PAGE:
The January transfer window has closed, and nobody came in and nobody went out for Real Madrid. That is apart from Denis Cheryshev who left on loan to Valencia. Real Madrid and neighbors Atlético Madrid, like Barcelona before them, have been slapped with a transfer ban for abnormalities regarding youth transfers. However, like Barcelona, Real has appealed the ban, therefore making them eligible to sign players in the meantime. Loophole? Pretty much. The only peculiar of note interest in an otherwise boring explanation of logistics and registration laws is the fact that even though Real Madrid could sign players while the appeal was (and still is) being taken into account, they didn’t. Not even a spare left back.
There are parties in the football world that are skeptical about Real Madrid’s trademark Brazilian left back, Marcelo. For some he’s too erratic and a defensive liability in 1v1 situations. He also spends so much time getting forward that he’s not always at his post when the play springs in the other direction. That being said, he’s wonderfully nifty on the dribble and provides an obvious potent threat going forward, even in a team of big name attackers. He’s also terrifically athletic; his low center of gravity gives him a tight and powerful turning radius. In addition, Marcelo’s early bending crosses are becoming a trademark in his game, and something Ray Hudson, color commentator at BeIN Sports, raves about. So, it is for these assets that there’s many other parties in football, madridistas in particular, that really do consider Marcelo to be the heir to Roberto Carlos’ thrown… regardless of his uncertain standing with national team coach, Dunga.
Below is a goal Marcelo scored against Schalke in last year’s Champions League round of 16… with his weaker right foot:
The trouble is Marcelo is constantly overworked. It seems obvious why. When the club decided to loan out the only other natural left back in the team this summer to Monaco, Fabio Coentrão, the Portuguese defender was never replaced. Now, I know what some are thinking – Gareth Bale. But I don’t think club president Florentino Perez spent the Bale money on a full back. In other words Madrid’s micromanaging higher-ups wouldn’t allow it. So surely a solution to this left-sided problem would've been priority in the January window, would it not? Apparently not. Even though there were rumors circulating about the possibility of going in for Liverpool’s Alberto Moreno or Wolfsburg’s Ricardo Rodríguez, neglectfully no signing was made. And sure enough when you tempt fate, fate will act.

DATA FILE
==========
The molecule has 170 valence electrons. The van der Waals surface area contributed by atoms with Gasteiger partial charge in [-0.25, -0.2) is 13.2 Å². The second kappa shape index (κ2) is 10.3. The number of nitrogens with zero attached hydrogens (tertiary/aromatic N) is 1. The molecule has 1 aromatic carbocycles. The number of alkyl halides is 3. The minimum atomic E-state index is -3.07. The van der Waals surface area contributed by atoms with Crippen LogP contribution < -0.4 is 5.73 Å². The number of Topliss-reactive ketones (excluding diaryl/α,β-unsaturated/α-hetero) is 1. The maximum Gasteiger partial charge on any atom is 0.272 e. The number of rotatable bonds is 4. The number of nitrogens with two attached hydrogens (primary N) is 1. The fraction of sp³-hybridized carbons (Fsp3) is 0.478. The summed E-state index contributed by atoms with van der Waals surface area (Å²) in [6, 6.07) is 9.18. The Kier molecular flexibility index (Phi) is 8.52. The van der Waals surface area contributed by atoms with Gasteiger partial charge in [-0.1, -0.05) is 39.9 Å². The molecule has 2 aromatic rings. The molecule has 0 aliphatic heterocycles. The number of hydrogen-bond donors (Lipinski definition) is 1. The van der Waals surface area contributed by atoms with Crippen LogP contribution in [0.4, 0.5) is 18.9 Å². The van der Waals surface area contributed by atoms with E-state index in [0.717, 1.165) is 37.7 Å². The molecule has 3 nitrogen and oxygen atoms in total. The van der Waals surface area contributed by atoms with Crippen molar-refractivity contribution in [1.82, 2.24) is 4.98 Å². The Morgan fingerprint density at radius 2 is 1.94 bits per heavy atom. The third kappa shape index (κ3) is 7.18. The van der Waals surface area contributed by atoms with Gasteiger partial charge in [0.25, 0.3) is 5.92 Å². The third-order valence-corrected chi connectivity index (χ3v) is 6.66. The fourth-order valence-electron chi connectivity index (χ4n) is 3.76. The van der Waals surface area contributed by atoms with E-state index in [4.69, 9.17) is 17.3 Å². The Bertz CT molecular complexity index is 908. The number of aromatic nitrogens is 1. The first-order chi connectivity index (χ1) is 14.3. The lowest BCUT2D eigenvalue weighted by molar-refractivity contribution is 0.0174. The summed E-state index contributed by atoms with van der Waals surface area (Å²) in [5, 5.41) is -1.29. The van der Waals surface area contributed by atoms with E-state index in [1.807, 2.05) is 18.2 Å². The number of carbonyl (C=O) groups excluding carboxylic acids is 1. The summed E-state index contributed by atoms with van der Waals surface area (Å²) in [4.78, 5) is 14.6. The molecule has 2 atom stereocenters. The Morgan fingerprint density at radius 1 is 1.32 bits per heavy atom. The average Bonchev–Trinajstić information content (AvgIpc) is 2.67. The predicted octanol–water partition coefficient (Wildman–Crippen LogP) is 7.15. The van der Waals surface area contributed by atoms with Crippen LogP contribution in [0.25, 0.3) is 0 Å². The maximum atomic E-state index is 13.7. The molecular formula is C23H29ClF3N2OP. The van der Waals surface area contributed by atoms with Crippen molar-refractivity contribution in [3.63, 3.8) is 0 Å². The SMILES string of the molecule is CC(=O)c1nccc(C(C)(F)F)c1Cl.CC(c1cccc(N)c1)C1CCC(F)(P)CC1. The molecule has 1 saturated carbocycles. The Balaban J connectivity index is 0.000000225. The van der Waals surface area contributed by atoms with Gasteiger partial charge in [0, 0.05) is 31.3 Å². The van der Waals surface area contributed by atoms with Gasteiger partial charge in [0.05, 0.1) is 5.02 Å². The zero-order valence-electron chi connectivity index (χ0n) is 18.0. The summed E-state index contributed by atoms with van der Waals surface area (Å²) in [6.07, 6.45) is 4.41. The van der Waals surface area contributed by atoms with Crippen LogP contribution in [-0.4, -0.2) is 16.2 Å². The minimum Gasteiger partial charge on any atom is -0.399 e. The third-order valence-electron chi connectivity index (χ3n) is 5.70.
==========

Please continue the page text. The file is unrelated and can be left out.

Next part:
In the final seconds of Real Madrid’s gritty 2-1 away win at Granada this past weekend (Real’s first game after the January window had shut), Nigerian winger Isaac Success threw a body at Marcelo, sending the Brazilian crashing to the grass below clutching his shoulder. The full time whistle blew but Marcelo stayed turf-ridden, and the last images of the broadcast were not of Real celebrating Luka Modric’s late winner, but of the medical staff hunched over an ailing Marcelo – Uh oh.
When Marcelo went absent to injury earlier in the season, then manager Rafa Benitez scrambled. He tried Danilo (who's struggled even at right back this season) and Álvaro Arbeloa, another right back visibly on the wrong side of his prime. In the end it was Nacho that played deputy most effectively, despite being a right-footed center back. The only mitigating factor to that solution was that Nacho made his first team debut for Real as a left back in a 6-3 win at Valencia in 2011. Ever since he’s been seen as a fill-in there if needed. But it looks like one of them will have to play out of position again in the very near future, or at least until Marcelo returns. It will take time for Marcelo's shoulder injury to heal. Madrid’s next three fixtures are Athletic Club at home, Roma away in the Champions League, and a trip south to Málaga. What is the best solution for Zidane?